# Converting ev/c^2 to joules

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I was wondering if someone could help me understand the conversion of MeV/C^2 into Joules, such as in the question below.

The mark scheme shows that the conversion is simply to multiply by 1.60x10^-13 to convert it into joules... but wouldn't the value of that be now J/c^2 instead of joules on its own?

Why do you not have to multiply the 494 by C^2 to get a value in MeV and then multiply by 1.60x10^-13 to convert to joules?

Thanks.

The mark scheme shows that the conversion is simply to multiply by 1.60x10^-13 to convert it into joules... but wouldn't the value of that be now J/c^2 instead of joules on its own?

Why do you not have to multiply the 494 by C^2 to get a value in MeV and then multiply by 1.60x10^-13 to convert to joules?

Thanks.

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#2

(Original post by

I was wondering if someone could help me understand the conversion of MeV/C^2 into Joules, such as in the question below.

The mark scheme shows that the conversion is simply to multiply by 1.60x10^-13 to convert it into joules... but wouldn't the value of that be now J/c^2 instead of joules on its own?

Why do you not have to multiply the 494 by C^2 to get a value in MeV and then multiply by 1.60x10^-13 to convert to joules?

Thanks.

**HerroKitty**)I was wondering if someone could help me understand the conversion of MeV/C^2 into Joules, such as in the question below.

The mark scheme shows that the conversion is simply to multiply by 1.60x10^-13 to convert it into joules... but wouldn't the value of that be now J/c^2 instead of joules on its own?

Why do you not have to multiply the 494 by C^2 to get a value in MeV and then multiply by 1.60x10^-13 to convert to joules?

Thanks.

^{2 }which is the form you are given on the question.......(eq 1)

You also know from Mr Einstein that

E = mc

^{2}therefore

m = E/c

^{2}..........(eq 2)

Comparing the two equations (eq 1 & 2) by inspection alone

E = ev !!!

The defintion of E for 1 electron volt is 1.6x10

^{-19}J and you have 494 million of the little blighters!

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#3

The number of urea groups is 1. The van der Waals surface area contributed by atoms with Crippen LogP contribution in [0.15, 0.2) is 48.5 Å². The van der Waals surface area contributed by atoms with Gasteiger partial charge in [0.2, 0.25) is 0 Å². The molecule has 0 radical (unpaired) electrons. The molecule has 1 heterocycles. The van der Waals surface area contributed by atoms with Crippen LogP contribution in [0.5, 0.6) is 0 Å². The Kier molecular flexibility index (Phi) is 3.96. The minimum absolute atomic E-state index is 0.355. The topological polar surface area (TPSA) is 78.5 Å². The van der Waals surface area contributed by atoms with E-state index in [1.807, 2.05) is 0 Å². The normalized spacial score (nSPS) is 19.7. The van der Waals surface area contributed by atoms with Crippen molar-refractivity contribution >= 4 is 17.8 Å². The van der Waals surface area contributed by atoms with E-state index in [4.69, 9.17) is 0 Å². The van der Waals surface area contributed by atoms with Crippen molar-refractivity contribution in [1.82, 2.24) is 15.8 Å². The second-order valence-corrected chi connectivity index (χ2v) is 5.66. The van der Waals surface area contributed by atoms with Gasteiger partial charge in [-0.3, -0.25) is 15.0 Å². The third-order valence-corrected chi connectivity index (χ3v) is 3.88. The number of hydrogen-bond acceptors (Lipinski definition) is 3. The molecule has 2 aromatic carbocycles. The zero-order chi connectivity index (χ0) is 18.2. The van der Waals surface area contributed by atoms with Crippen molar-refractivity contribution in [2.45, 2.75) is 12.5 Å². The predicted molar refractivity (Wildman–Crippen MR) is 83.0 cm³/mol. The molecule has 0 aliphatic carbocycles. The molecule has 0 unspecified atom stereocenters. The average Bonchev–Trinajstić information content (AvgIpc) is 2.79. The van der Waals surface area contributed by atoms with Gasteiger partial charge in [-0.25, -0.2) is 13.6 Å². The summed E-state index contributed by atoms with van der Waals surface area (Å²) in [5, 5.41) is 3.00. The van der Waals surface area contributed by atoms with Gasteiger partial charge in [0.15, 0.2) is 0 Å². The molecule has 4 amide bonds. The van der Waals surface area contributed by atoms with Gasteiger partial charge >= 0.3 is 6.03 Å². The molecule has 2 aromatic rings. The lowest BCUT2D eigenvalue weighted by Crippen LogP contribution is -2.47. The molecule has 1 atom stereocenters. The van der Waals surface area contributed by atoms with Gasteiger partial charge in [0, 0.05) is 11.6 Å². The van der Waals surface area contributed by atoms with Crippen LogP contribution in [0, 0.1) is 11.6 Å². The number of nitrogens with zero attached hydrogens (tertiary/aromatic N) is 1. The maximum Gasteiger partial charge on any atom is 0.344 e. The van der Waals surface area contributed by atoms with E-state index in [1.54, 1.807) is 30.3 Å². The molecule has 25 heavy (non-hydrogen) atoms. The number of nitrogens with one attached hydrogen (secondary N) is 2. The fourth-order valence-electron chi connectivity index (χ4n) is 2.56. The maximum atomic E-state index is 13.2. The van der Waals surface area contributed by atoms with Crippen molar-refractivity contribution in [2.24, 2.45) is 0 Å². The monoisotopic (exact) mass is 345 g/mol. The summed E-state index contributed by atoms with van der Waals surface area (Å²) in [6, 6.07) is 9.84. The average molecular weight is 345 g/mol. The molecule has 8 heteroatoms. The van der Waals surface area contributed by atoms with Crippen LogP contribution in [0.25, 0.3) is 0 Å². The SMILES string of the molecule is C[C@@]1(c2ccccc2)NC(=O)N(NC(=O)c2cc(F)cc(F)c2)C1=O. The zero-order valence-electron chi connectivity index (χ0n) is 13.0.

(Original post by

m = ev/c

You also know from Mr Einstein that

E = mc

m = E/c

Comparing the two equations (eq 1 & 2) by inspection alone

E = ev !!!

The defintion of E for 1 electron volt is 1.6x10

**uberteknik**)m = ev/c

^{2 }which is the form you are given on the question.......(eq 1)You also know from Mr Einstein that

E = mc

^{2}thereforem = E/c

^{2}..........(eq 2)Comparing the two equations (eq 1 & 2) by inspection alone

E = ev !!!

The defintion of E for 1 electron volt is 1.6x10

^{-18}J and you have 494 million of the little blighters!
(Original post by

Oh of course! Thank you!

**HerroKitty**)Oh of course! Thank you!

That's why the OP was trying to multiply by .

On this site, I think they've also done the same in question 3 and the explanation above it, where they've used kg in place of J.

http://www.antonine-education.co.uk/...articles_6.htm

Please explain, I'm clearly missing something

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#4

(Original post by

But if you were to multiply by wouldn't you be getting units of which is a mass rather than an energy.

**RVNmax**)But if you were to multiply by wouldn't you be getting units of which is a mass rather than an energy.

^{2}is saying. i.e. mass and energy are equivalent and interchangeable!

It's the fundamental law for all of physics.

When an atom decays, it releases energy by converting some of it's mass to energy. When a neutron decays in beta emission, it releases energy by converting some of its mass.